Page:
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11/13/2017 | Restoring a Fair Workweek

Job Quality and Economic Opportunity in Retail: Key Findings from a National Survey of the Retail Workforce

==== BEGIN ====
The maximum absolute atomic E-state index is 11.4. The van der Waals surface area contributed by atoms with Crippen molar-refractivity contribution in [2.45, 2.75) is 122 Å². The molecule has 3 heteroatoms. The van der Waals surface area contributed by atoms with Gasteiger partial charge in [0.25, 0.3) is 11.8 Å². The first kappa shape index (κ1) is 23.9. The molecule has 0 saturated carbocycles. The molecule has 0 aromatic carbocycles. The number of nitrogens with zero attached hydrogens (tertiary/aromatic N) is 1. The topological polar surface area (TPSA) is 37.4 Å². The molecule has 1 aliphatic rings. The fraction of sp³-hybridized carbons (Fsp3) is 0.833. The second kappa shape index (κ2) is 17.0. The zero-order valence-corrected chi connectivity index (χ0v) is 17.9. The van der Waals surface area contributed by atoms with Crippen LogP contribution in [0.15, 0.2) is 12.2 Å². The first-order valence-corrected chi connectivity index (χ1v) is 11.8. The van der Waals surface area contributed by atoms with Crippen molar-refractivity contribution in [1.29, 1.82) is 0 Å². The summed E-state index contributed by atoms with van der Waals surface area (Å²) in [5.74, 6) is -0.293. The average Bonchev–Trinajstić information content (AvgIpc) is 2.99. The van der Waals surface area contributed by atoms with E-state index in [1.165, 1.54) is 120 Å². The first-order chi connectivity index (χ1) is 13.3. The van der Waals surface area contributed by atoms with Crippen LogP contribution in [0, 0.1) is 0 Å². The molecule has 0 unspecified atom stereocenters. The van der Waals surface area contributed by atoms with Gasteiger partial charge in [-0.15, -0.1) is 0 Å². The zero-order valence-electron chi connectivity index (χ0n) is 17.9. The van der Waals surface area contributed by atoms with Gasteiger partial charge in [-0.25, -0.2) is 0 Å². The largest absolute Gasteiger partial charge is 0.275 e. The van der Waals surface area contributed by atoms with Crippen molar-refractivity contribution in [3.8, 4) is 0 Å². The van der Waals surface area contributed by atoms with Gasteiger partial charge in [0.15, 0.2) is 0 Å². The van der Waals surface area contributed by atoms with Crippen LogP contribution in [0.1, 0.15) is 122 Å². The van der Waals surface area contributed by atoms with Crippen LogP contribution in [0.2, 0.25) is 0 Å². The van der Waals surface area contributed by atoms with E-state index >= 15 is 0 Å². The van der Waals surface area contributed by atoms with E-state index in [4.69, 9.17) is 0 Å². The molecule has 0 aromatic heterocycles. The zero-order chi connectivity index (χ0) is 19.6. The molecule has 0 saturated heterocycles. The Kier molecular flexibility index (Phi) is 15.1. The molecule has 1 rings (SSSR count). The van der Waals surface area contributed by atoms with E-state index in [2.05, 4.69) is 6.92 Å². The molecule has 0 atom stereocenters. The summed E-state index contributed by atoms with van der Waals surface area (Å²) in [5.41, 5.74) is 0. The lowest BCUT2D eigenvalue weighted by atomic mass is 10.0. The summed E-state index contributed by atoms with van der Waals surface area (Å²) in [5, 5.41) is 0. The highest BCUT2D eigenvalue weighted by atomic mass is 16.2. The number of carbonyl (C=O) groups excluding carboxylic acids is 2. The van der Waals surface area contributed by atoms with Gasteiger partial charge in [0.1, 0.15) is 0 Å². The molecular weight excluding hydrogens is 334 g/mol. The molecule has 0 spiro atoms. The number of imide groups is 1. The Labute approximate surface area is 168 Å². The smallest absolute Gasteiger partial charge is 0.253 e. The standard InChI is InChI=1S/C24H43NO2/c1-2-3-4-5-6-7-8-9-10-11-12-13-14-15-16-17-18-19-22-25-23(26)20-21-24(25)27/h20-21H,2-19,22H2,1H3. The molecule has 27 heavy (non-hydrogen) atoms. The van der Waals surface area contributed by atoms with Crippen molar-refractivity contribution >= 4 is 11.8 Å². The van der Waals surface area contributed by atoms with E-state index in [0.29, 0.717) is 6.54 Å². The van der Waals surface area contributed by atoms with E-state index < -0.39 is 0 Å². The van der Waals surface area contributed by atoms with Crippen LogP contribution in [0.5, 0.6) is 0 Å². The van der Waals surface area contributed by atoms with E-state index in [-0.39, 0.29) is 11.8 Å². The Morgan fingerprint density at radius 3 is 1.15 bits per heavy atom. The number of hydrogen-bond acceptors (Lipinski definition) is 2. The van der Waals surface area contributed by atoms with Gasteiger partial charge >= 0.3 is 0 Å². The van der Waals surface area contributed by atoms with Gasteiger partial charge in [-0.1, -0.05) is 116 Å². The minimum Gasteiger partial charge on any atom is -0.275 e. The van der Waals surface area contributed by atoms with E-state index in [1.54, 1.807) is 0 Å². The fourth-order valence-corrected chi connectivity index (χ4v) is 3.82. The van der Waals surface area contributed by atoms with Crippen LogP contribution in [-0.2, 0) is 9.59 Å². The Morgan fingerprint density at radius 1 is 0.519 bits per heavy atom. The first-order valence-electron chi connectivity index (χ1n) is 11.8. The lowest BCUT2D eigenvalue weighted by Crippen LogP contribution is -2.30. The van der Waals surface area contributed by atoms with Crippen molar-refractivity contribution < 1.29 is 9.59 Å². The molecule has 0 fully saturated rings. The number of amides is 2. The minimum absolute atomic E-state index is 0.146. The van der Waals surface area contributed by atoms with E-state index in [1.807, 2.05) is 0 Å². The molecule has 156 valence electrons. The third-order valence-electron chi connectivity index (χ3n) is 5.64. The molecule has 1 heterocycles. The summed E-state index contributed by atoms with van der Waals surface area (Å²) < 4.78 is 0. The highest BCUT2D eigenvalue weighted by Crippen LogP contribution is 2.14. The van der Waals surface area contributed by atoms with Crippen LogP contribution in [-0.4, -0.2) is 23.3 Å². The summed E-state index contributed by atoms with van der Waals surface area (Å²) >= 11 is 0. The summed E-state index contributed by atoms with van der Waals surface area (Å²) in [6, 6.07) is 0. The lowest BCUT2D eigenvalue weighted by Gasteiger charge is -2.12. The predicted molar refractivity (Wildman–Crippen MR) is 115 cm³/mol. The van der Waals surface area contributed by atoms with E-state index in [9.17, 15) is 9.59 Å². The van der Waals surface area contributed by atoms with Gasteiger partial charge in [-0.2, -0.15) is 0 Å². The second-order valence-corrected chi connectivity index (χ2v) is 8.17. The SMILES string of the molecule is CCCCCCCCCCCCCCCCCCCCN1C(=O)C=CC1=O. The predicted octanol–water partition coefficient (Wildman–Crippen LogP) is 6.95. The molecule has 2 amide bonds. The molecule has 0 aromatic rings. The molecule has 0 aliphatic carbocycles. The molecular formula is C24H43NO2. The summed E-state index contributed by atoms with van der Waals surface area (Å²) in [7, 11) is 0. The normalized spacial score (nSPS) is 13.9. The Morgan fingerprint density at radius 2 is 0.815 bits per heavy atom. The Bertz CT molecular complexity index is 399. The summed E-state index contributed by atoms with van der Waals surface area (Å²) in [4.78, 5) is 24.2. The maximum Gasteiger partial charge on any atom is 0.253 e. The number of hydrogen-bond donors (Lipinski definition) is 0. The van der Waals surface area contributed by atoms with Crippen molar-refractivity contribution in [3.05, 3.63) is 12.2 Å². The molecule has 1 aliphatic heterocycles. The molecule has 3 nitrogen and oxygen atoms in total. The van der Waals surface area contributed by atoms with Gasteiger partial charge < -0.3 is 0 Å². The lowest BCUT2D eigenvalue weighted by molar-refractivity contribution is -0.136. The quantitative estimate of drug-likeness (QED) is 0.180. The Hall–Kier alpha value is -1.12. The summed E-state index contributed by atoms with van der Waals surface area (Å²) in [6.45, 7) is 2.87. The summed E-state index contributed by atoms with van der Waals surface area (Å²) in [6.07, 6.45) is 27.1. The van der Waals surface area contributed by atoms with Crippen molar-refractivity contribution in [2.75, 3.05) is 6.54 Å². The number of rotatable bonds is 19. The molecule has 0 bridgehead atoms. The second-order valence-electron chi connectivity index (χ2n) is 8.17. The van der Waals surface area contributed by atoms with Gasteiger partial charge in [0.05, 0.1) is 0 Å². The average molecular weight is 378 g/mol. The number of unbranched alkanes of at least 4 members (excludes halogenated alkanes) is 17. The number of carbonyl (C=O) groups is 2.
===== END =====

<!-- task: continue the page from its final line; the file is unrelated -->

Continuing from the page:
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    The growth of the service economy in the United States has profound implications for job quality and opportunity for working people today. With a workforce of nearly 16 million, the retail industry is now the largest employer of low-wage workers in the country. In fact, retail now accounts for 10 percent of private sector employment. The retail industry is undergoing a period of deep disruption and rapid transformation which presents several new challenges. Emerging technologies, online retailing, and increasing corporate concentration are changing the retail landscape and impacting its workforce. Indeed, as a huge economic engine, retail is currently in flux: the rise of e-commerce is adding jobs in warehousing and logistics at an accelerated rate, while some brick-and-mortar stores shed jobs. Against this backdrop, many retailers are putting renewed value on quality customer service, personalized shopping, and specialized store based services. In an effort to identify strategies to support the retail workforce in attaining economic stability and preparing for the work of the future, the Fair Workweek Initiative conducted a national survey of the retail workforce to better understand how people working in retail navigate their careers and adapt to the demands of market forces. In our survey of over 1,000 people working in retail, we found that, despite statewide minimum wage gains and some voluntary reforms by employers, many people struggle to achieve economic stability due to significant income volatility and wage stagnation. Pathways to higher paying managerial roles remain elusive for millions in the retail workforce. As Walmart - both the largest employer in America and largest low-wage employer - invests over $100 million in workforce development programs, our findings suggest that the practices affecting a low-wage, contingent workforce also create impediments to advancement and “climbing the career ladder."